MSL101L04 Basic Map Reading SR.pdf lesson 4.pdf

# Figure 9 2 points on contour lines and contour

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Figure 9-2. Points on contour lines and contour interval note 9-10. There may be times when elevation points need to be determined to a greater accuracy. To do this, determine how far between the two contour lines the point lays. However, most military needs are satisfied by estimating the elevation of points between contour lines. (See Figure 9-3.) If the point is less than one-fourth the distance between contour lines, the elevation is the same as the last contour line. In Figure 9-3, the elevation of point A is 100 m. To estimate the elevation of a point between one-fourth and three-fourths of the distance between contour lines, add one-half the contour interval to the last contour line. Point B is one-half the distance between contour lines. The contour line immediately below point b is at an elevation of 160 m. The contour interval is 20 m; one-half the contour interval is 10 m. In this case, add 10 m to the last contour line of 160 m. The elevation of point b is about 170 m.

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Chapter 9 9-4 TC 3-25.26 15 November 2013 Figure 9-3. Points between contour lines 9-11. A point located more than three-fourths of the distance between contour lines is considered to be at the same elevation as the next contour line. Point C is located three-fourths of the distance between contour lines. In Figure 9-3, point c is considered to be at an elevation of 200 m. 9-12. To estimate the elevation to the bottom of a depression, subtract one-half the contour interval from the value of the lowest contour line before the depression. In Figure 9-4, the lowest contour line before the depression is 240 m in elevation, making the elevation at the edge of the depression 240 m. To determine the elevation at the bottom of the depression, subtract one-half the contour interval. The contour interval for this example is 20 m. Subtract 10 m from the lowest contour line immediately before the depression. The result is that the elevation at the bottom of the depression is 230 m. The tick marks on the contour line forming a depression always point to lower elevations.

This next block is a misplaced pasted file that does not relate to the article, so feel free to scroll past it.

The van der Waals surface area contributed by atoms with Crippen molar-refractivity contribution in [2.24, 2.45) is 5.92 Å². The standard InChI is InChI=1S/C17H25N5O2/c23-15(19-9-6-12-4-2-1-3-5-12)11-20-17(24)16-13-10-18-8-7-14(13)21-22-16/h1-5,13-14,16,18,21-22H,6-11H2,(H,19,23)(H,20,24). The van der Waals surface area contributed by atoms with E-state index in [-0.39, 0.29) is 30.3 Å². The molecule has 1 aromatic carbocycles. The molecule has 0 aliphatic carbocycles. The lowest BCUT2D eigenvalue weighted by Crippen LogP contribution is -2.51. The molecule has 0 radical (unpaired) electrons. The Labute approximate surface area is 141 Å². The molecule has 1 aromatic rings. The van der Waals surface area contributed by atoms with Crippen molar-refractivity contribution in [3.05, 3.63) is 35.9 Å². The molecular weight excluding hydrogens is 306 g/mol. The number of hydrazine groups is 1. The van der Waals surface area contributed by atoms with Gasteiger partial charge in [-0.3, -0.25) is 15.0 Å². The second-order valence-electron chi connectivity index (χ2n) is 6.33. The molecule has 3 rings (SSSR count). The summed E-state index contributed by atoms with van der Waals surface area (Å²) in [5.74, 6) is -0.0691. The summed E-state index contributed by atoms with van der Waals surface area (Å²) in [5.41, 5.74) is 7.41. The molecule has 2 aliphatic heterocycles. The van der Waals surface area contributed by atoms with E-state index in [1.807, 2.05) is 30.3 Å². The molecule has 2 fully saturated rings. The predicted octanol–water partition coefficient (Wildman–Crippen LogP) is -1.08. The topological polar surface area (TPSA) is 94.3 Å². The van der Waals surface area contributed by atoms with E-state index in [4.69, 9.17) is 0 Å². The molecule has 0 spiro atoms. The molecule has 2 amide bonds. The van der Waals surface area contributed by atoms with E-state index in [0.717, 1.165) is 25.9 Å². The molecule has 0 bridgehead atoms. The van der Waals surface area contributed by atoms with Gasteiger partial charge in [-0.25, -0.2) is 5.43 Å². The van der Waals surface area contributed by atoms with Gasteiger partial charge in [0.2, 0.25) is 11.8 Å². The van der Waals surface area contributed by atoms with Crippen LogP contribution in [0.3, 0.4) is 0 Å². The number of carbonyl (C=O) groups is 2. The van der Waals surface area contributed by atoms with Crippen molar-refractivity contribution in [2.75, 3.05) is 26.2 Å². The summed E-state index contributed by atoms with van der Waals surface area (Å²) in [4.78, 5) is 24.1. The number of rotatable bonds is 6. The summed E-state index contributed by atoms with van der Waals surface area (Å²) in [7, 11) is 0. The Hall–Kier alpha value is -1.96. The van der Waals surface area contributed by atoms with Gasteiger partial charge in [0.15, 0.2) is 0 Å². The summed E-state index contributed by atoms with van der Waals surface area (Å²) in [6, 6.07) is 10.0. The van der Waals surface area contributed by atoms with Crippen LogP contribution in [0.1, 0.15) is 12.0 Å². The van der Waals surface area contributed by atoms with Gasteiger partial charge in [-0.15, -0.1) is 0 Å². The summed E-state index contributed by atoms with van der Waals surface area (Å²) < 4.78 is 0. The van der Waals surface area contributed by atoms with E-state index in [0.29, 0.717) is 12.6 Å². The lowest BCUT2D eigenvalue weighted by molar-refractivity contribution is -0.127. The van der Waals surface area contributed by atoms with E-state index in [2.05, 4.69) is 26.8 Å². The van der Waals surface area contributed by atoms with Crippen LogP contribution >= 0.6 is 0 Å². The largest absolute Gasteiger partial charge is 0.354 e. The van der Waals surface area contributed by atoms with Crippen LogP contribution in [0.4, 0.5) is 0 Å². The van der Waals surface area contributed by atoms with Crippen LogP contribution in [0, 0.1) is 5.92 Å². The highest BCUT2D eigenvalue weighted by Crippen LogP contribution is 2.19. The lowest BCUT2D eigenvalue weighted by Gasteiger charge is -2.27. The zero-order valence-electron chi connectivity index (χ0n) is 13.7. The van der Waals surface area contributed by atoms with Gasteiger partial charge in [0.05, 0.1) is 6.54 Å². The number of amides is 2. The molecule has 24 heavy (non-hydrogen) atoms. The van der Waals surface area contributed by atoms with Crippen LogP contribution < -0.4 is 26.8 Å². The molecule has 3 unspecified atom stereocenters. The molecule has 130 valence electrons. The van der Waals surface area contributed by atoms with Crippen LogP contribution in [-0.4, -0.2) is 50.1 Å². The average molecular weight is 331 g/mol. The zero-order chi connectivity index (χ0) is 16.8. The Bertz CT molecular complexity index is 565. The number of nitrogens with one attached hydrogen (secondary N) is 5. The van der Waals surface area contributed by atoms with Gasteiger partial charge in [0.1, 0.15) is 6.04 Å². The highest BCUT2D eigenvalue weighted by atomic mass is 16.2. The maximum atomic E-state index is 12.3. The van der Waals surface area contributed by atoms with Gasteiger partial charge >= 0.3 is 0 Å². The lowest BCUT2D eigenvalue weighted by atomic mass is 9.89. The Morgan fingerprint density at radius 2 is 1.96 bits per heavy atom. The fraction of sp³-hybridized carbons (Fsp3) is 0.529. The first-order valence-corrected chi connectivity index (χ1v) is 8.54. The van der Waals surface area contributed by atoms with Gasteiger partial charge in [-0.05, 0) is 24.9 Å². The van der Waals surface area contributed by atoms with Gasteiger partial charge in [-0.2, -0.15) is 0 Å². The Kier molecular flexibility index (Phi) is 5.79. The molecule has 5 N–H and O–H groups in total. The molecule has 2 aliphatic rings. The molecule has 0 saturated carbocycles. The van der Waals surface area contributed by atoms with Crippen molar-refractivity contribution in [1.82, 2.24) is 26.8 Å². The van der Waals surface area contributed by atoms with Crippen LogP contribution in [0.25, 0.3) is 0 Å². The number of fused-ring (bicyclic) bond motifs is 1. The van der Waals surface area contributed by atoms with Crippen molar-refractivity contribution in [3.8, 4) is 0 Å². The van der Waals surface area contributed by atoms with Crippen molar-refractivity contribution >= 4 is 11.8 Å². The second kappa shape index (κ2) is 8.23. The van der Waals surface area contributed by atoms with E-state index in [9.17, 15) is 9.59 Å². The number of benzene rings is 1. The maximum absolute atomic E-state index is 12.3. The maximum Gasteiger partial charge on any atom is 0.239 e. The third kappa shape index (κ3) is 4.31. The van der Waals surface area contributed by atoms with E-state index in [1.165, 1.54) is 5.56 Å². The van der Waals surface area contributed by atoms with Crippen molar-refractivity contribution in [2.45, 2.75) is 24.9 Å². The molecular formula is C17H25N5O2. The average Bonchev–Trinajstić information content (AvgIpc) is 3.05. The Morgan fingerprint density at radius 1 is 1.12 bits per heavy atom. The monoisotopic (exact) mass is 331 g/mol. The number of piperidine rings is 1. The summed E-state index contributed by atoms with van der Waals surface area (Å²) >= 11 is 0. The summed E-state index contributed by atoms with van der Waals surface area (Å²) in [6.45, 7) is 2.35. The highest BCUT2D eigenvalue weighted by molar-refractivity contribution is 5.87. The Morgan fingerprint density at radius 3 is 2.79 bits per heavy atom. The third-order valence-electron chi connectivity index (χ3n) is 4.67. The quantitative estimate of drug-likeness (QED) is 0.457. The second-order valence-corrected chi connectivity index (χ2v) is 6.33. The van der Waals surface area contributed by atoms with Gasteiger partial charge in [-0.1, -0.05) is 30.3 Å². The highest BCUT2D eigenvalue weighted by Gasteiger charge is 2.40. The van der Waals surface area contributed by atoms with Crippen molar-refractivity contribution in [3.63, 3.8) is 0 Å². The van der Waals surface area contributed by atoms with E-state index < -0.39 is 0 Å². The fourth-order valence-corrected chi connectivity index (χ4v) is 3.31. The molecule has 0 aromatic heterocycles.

Elevation and Relief 15 November 2013 TC 3-25.26 9-5 Figure 9-4. Depression 9-13. In addition to the contour lines, bench marks (BMs) and spot elevations are used to indicate points of known elevations on the map. Bench marks, the more accurate of the two, are symbolized by a black X; for example X BM 214. The 214 indicates that the center of the X is at an elevation of 214 units of measure (feet, meters, or yards) above mean sea level. To determine the units of measure, refer to the contour interval in the marginal information. 9-14. Spot elevations are shown by a brown X and are usually located at road junctions, hilltops, and other prominent terrain features. If the elevation is shown in black numerals, it has been checked for accuracy; if it is in brown, it has not been checked.

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• Fall '16
• Cartography, Geographic coordinate system, Topographic map, Universal Transverse Mercator coordinate system

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